October 2005: Words Aren’t Enough

Did you miss me?  During the time when I’m normally writing my monthly letter to you last month, Mary and I were anxiously awaiting the arrival of our baby girl.  And while we thought pregnancy would never end, the waiting ceased at 3:47 PM on September 2nd.  Maddison Alexandra Sundermier came screaming into this world as a healthy and beautiful treasure in our lives.  Shortly after Maddison was born, I had an excess of emotions and a shortage on words to describe them.  At that point, a thought I have recently contemplated was answered… 


I always thought it humorous that everyone always asks you how much your baby weighs at birth.  Of all things to ask about such a miraculous event, why is the weight so fascinating?  Well, now that I’ve been through the experience myself, I think I know why it is such a classic question (Maddison was 7 pounds & 13 ounces, by the way).


Someone once told me a baby is born every six seconds.  I don’t know how accurate that is, but its often enough to make it fairly commonplace.  Yet, when it’s your baby, you feel that it has never happened before.  It’s unprecedented, it’s unbelievable, and it’s an absolute miracle.  The emotions are so intense you can’t describe them.  That’s why I believe those wiser than you know to ask the weight of the baby.  Yes, it’s a safe question, but more importantly it’s also an answer a new parent can communicate.  Everything else is indescribable.  As much as I want to articulate the feelings of being a father, watching Mary be an incredible mother, and witnessing a new life enter this world, but no words can justify them.  Sometimes words just aren’t enough.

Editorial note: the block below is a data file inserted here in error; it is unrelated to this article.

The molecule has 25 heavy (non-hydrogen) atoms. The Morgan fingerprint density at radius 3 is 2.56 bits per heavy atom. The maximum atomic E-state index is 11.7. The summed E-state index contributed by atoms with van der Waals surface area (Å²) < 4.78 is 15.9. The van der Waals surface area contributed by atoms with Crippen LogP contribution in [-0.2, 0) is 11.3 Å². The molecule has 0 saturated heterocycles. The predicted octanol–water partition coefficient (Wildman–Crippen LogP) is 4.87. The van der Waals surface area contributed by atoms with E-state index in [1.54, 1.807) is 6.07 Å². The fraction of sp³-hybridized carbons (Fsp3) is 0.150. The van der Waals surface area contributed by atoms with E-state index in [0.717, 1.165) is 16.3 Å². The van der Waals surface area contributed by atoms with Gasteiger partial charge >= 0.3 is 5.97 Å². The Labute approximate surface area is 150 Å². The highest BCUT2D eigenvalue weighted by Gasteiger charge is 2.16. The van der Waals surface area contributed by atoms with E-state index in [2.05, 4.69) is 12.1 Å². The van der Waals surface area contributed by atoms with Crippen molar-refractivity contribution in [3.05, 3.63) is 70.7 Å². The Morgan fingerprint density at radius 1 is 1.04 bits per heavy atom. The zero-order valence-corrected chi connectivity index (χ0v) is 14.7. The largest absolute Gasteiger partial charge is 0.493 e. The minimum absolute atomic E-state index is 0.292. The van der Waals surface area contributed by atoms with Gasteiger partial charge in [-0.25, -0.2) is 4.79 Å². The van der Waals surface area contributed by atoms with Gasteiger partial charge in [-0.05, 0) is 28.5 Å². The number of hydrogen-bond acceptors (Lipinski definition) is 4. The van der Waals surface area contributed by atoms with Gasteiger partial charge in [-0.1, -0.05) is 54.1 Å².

Think of the last experience you had where words weren’t enough.  Was it a happy time?  Was it a sad time?  Both immense joy and sadness are often difficult to describe.  Its my opinion these indescribable moments are the ones that make us most alive.  How unfortunate that the most monumental times in our lives cannot be adequately shared with others through our words.  But, I guess that’s why we give gifts to those we love, why we take cameras with us on vacations, and why we cry at funerals.  Yes, words are powerful, but they’re very ineffective in describing the most powerful experiences we have as human beings.

Leave a Reply

Fill in your details below or click an icon to log in:

WordPress.com Logo

You are commenting using your WordPress.com account. Log Out /  Change )

Twitter picture

You are commenting using your Twitter account. Log Out /  Change )

Facebook photo

You are commenting using your Facebook account. Log Out /  Change )

Connecting to %s